The Dark Elves forgo these political machinations and are more murderously inclined. They are faster, more aggressive and possess a Murderous Prowess buff that activates after a kill threshold has been met, encouraging suicidally reckless tactics in order to turn a battle. This all fits with a society that predominantly runs on slave labour. The Lizard Men have upgradeable ley lines connecting their settlements and providing various buffs, bolstering their more reserved and defensive playstyle.
The only hands on I got with the Dark Elves was a short instance late into their campaign, and the experience differed greatly from anything I had experienced in the previous Total War game. It opened simply enough: Malekith, the intrepid love child of Darth Vader and Daenerys Targaryen, was leading a direct charge from atop his dragon against a group of High Elves. Unlike the strategical positioning and careful use of abilities I had encountered while playing as the Skaven, this was equivalent to an all-out-brawl with my forces getting surrounded and battered. Then their Murderous Prowess buff activated, and they slaughtered everything on-screen within the ability's one minute duration.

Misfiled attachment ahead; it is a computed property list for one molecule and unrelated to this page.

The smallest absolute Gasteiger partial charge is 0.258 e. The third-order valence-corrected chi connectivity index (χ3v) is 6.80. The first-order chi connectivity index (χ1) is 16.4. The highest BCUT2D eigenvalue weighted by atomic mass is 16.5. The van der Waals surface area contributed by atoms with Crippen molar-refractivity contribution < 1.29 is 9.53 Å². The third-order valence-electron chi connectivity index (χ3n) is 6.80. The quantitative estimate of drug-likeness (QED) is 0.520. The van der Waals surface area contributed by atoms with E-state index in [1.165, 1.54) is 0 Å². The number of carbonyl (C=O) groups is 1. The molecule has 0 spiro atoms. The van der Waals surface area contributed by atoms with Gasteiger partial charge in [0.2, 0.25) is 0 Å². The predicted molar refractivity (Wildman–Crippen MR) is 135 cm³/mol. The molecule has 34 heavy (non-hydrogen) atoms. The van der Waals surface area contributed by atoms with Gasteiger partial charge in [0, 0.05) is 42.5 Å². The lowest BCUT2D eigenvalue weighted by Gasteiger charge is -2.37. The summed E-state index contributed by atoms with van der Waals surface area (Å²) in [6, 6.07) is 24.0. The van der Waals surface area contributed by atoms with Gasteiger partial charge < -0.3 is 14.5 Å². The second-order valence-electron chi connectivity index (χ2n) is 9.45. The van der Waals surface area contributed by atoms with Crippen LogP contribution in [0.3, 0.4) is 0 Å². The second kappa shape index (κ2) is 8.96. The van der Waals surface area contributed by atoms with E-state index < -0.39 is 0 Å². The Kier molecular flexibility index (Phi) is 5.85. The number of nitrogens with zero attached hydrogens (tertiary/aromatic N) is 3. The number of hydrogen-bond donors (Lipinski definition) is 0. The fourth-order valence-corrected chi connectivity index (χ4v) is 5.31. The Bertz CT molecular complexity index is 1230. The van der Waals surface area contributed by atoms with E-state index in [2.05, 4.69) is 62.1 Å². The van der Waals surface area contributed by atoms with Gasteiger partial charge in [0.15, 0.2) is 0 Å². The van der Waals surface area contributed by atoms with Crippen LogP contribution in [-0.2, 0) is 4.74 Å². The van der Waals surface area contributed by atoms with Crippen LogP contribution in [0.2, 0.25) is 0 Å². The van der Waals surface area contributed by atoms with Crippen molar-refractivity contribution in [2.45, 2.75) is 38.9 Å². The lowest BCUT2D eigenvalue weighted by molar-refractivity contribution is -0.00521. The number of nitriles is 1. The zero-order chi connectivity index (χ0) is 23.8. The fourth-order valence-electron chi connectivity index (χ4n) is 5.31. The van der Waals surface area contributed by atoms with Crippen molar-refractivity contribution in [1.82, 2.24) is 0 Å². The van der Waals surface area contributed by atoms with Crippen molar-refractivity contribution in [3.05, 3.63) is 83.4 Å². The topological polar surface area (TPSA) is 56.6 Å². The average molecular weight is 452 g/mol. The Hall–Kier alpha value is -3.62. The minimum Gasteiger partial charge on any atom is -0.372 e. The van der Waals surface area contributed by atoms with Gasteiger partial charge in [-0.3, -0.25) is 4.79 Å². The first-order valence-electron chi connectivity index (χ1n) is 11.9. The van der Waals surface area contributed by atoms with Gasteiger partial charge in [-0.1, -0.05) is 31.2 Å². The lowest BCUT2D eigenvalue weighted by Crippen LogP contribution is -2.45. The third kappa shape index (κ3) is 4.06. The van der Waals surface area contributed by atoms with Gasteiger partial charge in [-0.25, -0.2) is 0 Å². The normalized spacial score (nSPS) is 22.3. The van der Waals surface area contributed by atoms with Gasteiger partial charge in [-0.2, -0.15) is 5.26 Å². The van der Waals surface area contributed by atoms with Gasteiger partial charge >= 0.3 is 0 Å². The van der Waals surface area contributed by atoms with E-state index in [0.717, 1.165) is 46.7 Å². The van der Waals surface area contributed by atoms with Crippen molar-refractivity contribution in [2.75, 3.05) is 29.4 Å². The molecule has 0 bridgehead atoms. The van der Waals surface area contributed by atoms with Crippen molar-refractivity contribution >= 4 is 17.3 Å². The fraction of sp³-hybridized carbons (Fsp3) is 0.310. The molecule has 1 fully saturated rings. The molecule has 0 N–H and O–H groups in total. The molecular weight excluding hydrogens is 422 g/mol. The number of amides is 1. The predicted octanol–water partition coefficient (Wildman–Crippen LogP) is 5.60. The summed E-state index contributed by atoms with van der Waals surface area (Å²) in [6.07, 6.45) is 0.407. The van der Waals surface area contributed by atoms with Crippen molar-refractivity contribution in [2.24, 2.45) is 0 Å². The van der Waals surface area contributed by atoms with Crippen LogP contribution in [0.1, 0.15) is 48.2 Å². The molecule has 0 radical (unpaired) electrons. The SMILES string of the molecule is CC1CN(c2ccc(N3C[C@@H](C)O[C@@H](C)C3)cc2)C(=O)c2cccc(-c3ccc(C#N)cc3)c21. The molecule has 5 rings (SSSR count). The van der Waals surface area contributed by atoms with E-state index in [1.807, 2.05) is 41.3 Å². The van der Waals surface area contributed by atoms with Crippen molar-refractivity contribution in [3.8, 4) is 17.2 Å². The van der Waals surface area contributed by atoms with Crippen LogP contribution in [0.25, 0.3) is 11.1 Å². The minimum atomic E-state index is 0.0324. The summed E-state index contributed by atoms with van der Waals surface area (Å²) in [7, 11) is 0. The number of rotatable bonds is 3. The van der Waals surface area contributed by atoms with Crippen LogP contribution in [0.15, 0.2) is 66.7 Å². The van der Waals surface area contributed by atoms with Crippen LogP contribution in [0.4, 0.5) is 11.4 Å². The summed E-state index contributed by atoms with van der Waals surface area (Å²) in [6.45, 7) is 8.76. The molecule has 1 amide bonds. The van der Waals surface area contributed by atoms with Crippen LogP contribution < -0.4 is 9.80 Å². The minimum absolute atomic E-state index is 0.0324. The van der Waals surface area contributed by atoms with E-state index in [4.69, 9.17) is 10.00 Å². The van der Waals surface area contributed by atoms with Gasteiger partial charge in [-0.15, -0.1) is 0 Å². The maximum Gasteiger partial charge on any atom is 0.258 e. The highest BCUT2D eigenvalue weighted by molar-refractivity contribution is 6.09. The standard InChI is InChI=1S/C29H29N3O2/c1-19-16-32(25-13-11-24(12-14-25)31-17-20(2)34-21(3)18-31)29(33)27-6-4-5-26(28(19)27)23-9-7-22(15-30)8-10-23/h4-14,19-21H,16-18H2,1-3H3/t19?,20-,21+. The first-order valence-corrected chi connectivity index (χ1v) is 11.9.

There are other new additions. Each race now has access to large-impact spells called Rites, the effects of which can range from summoning powerful Hero units to conferring income bonuses. One of the most intriguing new features of Total War Warhammer 2 is undoubtedly the Great Vortex, a special new campaign event. Five Rituals must be completed during your playthrough, obviously there are various challenges conducting them, and you effectively paint a target on your back for all the other races.